Over the last 20 years, public attitudes towards the question of women's rights and feminist issues has emerged as an important and controversial political issue within British society. Despite this increase in controversy, however, the impact of feminist attitudes in predicting electoral outcomes has not been assessed. Although research analysts have devoted considerable attention to gender diffierences in political attitudes and outcomes, the role of feminist orientations in either mediating or explaining these gender differences has been almost totally ignored. In an effort to remedy this situation, this paper focuses on the relationship between gender, feminist attitudes and electoral behaviour in Britain. The results suggest that whereas individuals who adopt a pro-feminist orientation are distinctive in terms of their electoral choices, gender per se has no notable impact on vote. In other words, at least as far as the question of British electoral patterns are concerned, it is feminism and not gender which emerges as the key variable in distinguishing party choice in this society. In contrast to women who are neither more or less likely to vote for the Conservative Party, support for feminist issues remains a distinctively non-Conservative phenomenon; individuals who adopted a pro-feminist orientation are significantly less likely to vote for the Conservative Party than any other major political party within Britain. Furthermore, there is no interaction effect between gender and feminist attitudes in relation to this issue. As a group, feminist women are neither more or less likely to cast their vote for any one particular party than feminist men. The implications of these findings for future electoral outcomes in Britain are discussed.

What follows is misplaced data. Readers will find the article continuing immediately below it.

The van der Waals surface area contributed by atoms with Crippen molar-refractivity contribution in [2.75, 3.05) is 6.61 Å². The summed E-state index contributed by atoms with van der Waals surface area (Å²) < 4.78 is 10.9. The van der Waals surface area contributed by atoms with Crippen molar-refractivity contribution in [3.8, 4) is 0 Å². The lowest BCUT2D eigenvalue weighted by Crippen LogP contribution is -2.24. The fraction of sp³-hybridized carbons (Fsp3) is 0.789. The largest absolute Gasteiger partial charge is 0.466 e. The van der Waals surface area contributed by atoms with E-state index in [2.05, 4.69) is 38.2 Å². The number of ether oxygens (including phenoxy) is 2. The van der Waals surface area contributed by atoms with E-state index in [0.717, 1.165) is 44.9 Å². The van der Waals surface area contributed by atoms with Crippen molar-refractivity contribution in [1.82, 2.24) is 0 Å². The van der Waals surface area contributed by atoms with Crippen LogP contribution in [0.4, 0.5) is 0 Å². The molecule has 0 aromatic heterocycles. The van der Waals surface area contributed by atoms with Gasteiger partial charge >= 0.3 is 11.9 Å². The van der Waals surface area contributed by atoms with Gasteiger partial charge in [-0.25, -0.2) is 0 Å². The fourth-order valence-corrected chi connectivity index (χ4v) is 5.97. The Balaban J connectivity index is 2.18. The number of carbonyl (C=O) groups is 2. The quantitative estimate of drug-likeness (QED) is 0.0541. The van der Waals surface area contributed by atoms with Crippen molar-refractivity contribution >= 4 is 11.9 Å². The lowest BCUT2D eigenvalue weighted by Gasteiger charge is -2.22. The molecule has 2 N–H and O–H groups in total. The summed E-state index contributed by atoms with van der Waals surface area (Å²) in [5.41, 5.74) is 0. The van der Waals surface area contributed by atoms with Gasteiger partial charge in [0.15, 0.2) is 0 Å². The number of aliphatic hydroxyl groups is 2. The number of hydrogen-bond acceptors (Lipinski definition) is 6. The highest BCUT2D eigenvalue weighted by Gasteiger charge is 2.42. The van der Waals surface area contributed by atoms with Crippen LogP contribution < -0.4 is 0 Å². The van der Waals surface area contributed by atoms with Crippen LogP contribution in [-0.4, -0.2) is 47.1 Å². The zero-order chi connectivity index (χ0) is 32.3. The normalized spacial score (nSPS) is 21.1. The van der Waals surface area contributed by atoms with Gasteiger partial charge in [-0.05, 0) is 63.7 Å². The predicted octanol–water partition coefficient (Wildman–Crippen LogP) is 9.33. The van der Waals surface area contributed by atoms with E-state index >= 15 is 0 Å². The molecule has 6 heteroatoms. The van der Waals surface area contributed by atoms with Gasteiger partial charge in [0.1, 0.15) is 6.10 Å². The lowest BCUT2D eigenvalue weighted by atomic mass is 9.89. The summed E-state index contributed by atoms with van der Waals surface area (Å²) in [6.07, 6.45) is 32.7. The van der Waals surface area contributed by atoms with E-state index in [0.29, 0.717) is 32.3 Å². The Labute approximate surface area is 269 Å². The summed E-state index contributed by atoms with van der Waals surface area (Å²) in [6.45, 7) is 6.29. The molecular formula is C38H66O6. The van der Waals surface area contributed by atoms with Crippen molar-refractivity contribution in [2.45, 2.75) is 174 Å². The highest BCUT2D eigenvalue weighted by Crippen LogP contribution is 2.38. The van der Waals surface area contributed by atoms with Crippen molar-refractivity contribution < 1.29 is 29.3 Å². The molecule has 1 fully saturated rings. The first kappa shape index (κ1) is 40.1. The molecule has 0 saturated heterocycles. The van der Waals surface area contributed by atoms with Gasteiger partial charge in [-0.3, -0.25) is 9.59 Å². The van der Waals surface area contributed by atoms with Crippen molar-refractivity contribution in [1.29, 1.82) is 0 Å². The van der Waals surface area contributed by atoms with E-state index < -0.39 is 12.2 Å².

- women's rights